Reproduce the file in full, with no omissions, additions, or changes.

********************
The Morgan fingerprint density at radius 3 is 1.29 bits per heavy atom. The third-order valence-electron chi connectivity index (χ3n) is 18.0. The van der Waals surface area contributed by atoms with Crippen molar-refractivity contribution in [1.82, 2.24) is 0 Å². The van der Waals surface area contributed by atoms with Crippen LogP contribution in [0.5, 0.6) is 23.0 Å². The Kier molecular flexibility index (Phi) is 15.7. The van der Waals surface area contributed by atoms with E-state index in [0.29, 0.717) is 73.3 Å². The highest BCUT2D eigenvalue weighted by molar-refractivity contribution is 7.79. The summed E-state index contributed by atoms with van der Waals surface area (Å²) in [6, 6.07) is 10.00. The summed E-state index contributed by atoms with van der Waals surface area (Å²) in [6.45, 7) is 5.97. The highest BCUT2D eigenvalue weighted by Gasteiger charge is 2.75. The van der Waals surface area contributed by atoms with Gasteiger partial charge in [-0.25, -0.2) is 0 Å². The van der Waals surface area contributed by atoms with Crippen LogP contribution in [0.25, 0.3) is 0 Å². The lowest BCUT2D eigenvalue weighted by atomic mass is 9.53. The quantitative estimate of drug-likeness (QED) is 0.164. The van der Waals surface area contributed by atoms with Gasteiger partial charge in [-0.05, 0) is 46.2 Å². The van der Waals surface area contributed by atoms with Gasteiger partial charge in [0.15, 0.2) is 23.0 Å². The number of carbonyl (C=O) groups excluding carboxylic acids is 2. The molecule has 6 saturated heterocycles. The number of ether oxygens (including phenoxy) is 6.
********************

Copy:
The Morgan fingerprint density at radius 3 is 1.29 bits per heavy atom. The third-order valence-electron chi connectivity index (χ3n) is 18.0. The van der Waals surface area contributed by atoms with Crippen molar-refractivity contribution in [1.82, 2.24) is 0 Å². The van der Waals surface area contributed by atoms with Crippen LogP contribution in [0.5, 0.6) is 23.0 Å². The Kier molecular flexibility index (Phi) is 15.7. The van der Waals surface area contributed by atoms with E-state index in [0.29, 0.717) is 73.3 Å². The highest BCUT2D eigenvalue weighted by molar-refractivity contribution is 7.79. The summed E-state index contributed by atoms with van der Waals surface area (Å²) in [6, 6.07) is 10.00. The summed E-state index contributed by atoms with van der Waals surface area (Å²) in [6.45, 7) is 5.97. The highest BCUT2D eigenvalue weighted by Gasteiger charge is 2.75. The van der Waals surface area contributed by atoms with Gasteiger partial charge in [-0.25, -0.2) is 0 Å². The van der Waals surface area contributed by atoms with Crippen LogP contribution in [0.25, 0.3) is 0 Å². The lowest BCUT2D eigenvalue weighted by atomic mass is 9.53. The quantitative estimate of drug-likeness (QED) is 0.164. The van der Waals surface area contributed by atoms with Gasteiger partial charge in [-0.05, 0) is 46.2 Å². The van der Waals surface area contributed by atoms with Gasteiger partial charge in [0.15, 0.2) is 23.0 Å². The number of carbonyl (C=O) groups excluding carboxylic acids is 2. The molecule has 6 saturated heterocycles. The number of ether oxygens (including phenoxy) is 6.